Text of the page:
Friday, April 03, 2009

Voice Mail Challenged

Reading this NYT article on voice mail becoming passe helped me feel a little better about the 20 odd unheard voice mail messages in my work phone at any given time. I will login and purge the messages every once in a while but VM is possibly the worst way to get my attention. I can do email or chat in a heartbeat and have a great turnaround time with both.

I have thought about my reluctance to check VM messages and come up with the same conclusions as many folks referenced in the article. There is too much time lag, it takes far too many steps to get to the message, some messages are way too long winded and become irrelevant by the time you get to them. Even on my cellphone, when I see a voicemail my first instinct is to call back to see what that person needed. It takes an effort to not do that and check their message instead.

What is more heartening is that VM usage reluctance puts me in the majority :

Research shows that people take longer to reply to voice messages than other types of communication. Data from uReach Technologies, which operates the voice messaging systems of Verizon Wireless and other cellphone carriers, shows that over 30 percent of voice messages linger unheard for three days or longer and that more than 20 percent of people with messages in their mailboxes “rarely even dial in” to check them, said Saul Einbinder, senior vice president for marketing and business development for uReach, in an e-mail message.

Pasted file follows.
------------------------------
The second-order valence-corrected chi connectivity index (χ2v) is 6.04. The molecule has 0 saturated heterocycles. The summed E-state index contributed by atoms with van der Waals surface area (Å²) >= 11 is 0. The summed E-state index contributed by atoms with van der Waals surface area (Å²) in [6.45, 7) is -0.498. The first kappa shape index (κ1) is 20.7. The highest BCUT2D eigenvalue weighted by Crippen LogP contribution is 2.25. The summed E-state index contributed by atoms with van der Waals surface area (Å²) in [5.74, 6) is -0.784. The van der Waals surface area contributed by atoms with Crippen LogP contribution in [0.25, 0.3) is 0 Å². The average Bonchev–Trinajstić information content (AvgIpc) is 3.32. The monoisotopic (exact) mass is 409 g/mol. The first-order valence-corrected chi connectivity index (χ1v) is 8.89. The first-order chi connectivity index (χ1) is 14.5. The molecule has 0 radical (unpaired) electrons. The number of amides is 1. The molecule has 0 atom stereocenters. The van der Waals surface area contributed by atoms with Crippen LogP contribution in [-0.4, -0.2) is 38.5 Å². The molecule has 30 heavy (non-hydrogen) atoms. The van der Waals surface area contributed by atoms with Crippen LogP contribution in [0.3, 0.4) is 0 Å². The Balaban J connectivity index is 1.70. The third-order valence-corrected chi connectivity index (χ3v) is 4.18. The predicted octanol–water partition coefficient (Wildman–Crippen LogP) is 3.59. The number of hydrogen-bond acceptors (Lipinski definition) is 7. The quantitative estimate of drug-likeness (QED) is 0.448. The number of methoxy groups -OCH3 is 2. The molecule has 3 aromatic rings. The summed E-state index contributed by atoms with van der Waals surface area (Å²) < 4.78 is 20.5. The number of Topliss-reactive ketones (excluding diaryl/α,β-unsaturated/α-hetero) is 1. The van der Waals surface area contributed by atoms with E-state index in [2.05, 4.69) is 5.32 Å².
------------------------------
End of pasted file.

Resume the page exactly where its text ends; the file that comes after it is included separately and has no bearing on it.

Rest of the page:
What would be helpful though is for VM messages to play on computer or phone on the click of one button with ability to fast forward, skip, rewind and the rest. I used to have a Vonage phone a while ago, and they had a neat VM feature that allowed you to play the VM files online without having to dial a series of numbers. You did have to login to your account though. Taking that idea a few steps further could make VM more relevant and useful to our times.

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